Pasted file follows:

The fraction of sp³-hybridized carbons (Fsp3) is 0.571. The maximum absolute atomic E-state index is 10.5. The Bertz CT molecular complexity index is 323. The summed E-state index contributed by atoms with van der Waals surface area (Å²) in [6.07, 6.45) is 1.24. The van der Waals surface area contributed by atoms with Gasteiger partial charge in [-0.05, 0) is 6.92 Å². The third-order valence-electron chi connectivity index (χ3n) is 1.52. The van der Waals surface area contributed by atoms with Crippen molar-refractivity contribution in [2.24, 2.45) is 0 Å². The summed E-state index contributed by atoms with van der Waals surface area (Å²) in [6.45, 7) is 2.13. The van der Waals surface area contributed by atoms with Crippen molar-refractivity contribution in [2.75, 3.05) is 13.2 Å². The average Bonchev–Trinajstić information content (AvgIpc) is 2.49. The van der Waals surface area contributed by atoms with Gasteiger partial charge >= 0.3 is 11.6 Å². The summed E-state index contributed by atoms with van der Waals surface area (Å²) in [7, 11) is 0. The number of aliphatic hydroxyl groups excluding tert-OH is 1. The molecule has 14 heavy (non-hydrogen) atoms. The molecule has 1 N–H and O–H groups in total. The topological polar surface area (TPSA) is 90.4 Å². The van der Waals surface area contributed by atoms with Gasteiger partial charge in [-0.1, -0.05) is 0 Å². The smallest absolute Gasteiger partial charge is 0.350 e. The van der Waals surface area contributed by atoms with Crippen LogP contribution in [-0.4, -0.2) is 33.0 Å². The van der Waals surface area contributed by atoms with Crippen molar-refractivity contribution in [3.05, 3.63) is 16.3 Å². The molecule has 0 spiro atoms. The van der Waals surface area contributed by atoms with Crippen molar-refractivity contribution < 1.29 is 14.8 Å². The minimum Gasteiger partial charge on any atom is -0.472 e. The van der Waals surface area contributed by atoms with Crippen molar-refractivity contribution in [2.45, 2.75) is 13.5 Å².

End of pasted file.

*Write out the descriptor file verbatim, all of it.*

The fraction of sp³-hybridized carbons (Fsp3) is 0.571. The maximum absolute atomic E-state index is 10.5. The Bertz CT molecular complexity index is 323. The summed E-state index contributed by atoms with van der Waals surface area (Å²) in [6.07, 6.45) is 1.24. The van der Waals surface area contributed by atoms with Gasteiger partial charge in [-0.05, 0) is 6.92 Å². The third-order valence-electron chi connectivity index (χ3n) is 1.52. The van der Waals surface area contributed by atoms with Crippen molar-refractivity contribution in [2.24, 2.45) is 0 Å². The summed E-state index contributed by atoms with van der Waals surface area (Å²) in [6.45, 7) is 2.13. The van der Waals surface area contributed by atoms with Crippen molar-refractivity contribution in [2.75, 3.05) is 13.2 Å². The average Bonchev–Trinajstić information content (AvgIpc) is 2.49. The van der Waals surface area contributed by atoms with Gasteiger partial charge >= 0.3 is 11.6 Å². The summed E-state index contributed by atoms with van der Waals surface area (Å²) in [7, 11) is 0. The number of aliphatic hydroxyl groups excluding tert-OH is 1. The molecule has 14 heavy (non-hydrogen) atoms. The molecule has 1 N–H and O–H groups in total. The topological polar surface area (TPSA) is 90.4 Å². The van der Waals surface area contributed by atoms with Gasteiger partial charge in [-0.1, -0.05) is 0 Å². The smallest absolute Gasteiger partial charge is 0.350 e. The van der Waals surface area contributed by atoms with Crippen LogP contribution in [-0.4, -0.2) is 33.0 Å². The van der Waals surface area contributed by atoms with Crippen molar-refractivity contribution in [3.05, 3.63) is 16.3 Å². The molecule has 0 spiro atoms. The van der Waals surface area contributed by atoms with Crippen molar-refractivity contribution < 1.29 is 14.8 Å². The minimum Gasteiger partial charge on any atom is -0.472 e. The van der Waals surface area contributed by atoms with Crippen molar-refractivity contribution in [2.45, 2.75) is 13.5 Å².